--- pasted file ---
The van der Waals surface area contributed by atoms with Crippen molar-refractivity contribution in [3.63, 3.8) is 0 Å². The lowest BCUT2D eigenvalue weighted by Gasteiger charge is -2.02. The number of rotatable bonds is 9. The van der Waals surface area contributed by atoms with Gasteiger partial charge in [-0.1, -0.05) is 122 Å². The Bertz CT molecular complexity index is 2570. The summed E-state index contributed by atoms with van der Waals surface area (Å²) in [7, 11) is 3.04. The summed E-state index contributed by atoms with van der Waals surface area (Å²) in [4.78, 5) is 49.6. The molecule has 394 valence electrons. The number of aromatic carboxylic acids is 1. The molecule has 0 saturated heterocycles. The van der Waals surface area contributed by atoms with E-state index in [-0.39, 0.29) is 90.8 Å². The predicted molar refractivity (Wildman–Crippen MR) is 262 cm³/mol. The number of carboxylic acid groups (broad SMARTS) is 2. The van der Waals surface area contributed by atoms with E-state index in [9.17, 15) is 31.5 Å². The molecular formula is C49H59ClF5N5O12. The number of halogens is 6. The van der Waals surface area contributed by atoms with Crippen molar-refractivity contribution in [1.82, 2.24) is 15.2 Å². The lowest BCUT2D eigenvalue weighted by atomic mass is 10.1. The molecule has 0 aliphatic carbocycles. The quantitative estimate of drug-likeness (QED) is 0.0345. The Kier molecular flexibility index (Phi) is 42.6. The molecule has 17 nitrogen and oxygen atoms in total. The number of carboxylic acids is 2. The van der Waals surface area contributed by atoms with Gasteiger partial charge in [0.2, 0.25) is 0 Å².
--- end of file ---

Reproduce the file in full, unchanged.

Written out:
The van der Waals surface area contributed by atoms with Crippen molar-refractivity contribution in [3.63, 3.8) is 0 Å². The lowest BCUT2D eigenvalue weighted by Gasteiger charge is -2.02. The number of rotatable bonds is 9. The van der Waals surface area contributed by atoms with Gasteiger partial charge in [-0.1, -0.05) is 122 Å². The Bertz CT molecular complexity index is 2570. The summed E-state index contributed by atoms with van der Waals surface area (Å²) in [7, 11) is 3.04. The summed E-state index contributed by atoms with van der Waals surface area (Å²) in [4.78, 5) is 49.6. The molecule has 394 valence electrons. The number of aromatic carboxylic acids is 1. The molecule has 0 saturated heterocycles. The van der Waals surface area contributed by atoms with E-state index in [-0.39, 0.29) is 90.8 Å². The predicted molar refractivity (Wildman–Crippen MR) is 262 cm³/mol. The number of carboxylic acid groups (broad SMARTS) is 2. The van der Waals surface area contributed by atoms with E-state index in [9.17, 15) is 31.5 Å². The molecular formula is C49H59ClF5N5O12. The number of halogens is 6. The van der Waals surface area contributed by atoms with Crippen molar-refractivity contribution in [1.82, 2.24) is 15.2 Å². The lowest BCUT2D eigenvalue weighted by atomic mass is 10.1. The molecule has 0 aliphatic carbocycles. The quantitative estimate of drug-likeness (QED) is 0.0345. The Kier molecular flexibility index (Phi) is 42.6. The molecule has 17 nitrogen and oxygen atoms in total. The number of carboxylic acids is 2. The van der Waals surface area contributed by atoms with Gasteiger partial charge in [0.2, 0.25) is 0 Å².